Clients Crossing Boundaries

TASA ID: 4192

Thanks to the women of the #MeToo movement, who have courageously exposed rampant sexual harassment and assault, our society is being forced to confront this upsetting reality and change it for future generations. The massage treatment room is a microcosm of the greater society, so we sadly find the same types of issues there. Much like in the greater community, more attention needs to be paid to this phenomenon in the field of massage.

We typically focus on bad-apple therapists abusing clients, but it happens in reverse quite frequently. Almost every massage therapist, including myself, has at least one story of such harassment. Typically, the offenders are male clients who feel entitled to be abusive by saying inappropriate things, touching their therapist, or breaching social and physical boundaries in myriad other ways. While rarer, sometimes female clients also behave inappropriately and ask for sexual acts from their therapist. Predatory sexual behavior by the client is a serious issue and not something you should ignore or try to manage on your own.

You are entitled to work in an environment free of sexual abuse. If violations happen, you have the right to make yourself safe, remove yourself from the situation, and take all available steps to have the abuser reported and made responsible for their actions. You are not alone, and you are not powerless. It is the responsibility of clinic and spa owners, industry leaders, and educators to expose these issues and devise ways to protect massage therapists from this mistreatment. One of the principle challenges to reaching this goal is that many people in power across our country are condoning and/or committing sexual harassment and assault. So it becomes particularly challenging to avoid replicating this in a given field, like massage therapy. This means it is all the more important for us to set clear boundaries in our field and support all our practitioners.

For you to be empowered when addressing any level of sexual harassment, you need an understanding of how you can respond. Here is a compilation of personal accounts shared by currently practicing massage therapists that demonstrate different types of boundary crossings or sexual assault in the treatment room, followed by a brief discussion of potential effects, interventions, and prevention techniques.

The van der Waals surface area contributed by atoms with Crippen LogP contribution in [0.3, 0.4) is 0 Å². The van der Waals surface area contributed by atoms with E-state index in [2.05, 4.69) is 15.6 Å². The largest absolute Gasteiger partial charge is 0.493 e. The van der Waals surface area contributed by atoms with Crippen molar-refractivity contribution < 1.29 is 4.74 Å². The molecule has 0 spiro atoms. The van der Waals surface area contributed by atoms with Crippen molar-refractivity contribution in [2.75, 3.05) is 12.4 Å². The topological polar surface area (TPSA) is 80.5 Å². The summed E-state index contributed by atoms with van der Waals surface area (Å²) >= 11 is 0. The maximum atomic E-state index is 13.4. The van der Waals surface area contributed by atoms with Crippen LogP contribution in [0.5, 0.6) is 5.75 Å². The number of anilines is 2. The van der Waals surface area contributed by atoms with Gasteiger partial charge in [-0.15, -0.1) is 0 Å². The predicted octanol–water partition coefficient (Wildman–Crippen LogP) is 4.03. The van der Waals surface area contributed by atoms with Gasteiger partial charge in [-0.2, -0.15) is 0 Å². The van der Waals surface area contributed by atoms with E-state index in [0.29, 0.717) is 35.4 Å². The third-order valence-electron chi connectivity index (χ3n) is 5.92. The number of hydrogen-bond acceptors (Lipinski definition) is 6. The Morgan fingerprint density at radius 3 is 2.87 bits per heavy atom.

Arousal in the Treatment Setting

While an erection is one of the most obvious indicators of physiological arousal, it doesn’t necessarily mean emotional or sexual desire is also present. Touch itself on any part of the body can stimulate a physiological response that results in a partial or complete erection. Not all forms of (accidental) arousal or discussion of sexual anatomy are inappropriate. Practitioners need to immediately clarify with their client when instances of erections or other forms of arousal occur, especially to rule out whether the behavior was inadvertent and without sexual intent. Once one party is uncomfortable, the session isn’t going to be truly beneficial because attention is diverted. It is also important to be aware of clients who repeatedly expose themselves during the treatment. One or two episodes may be accidental, poor boundaries, or a lapse in judgment. Regardless of the reason, the practitioner needs to verbalize the physical boundary of draping at the first instance of self-exposure.

Boundary Crossings and Sexual Harassment/Assault

Below are a few specific therapist accounts of what they’ve experienced in the treatment room, followed by a list of more general examples.

To read more, download PDF below.

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Tasa ID4192

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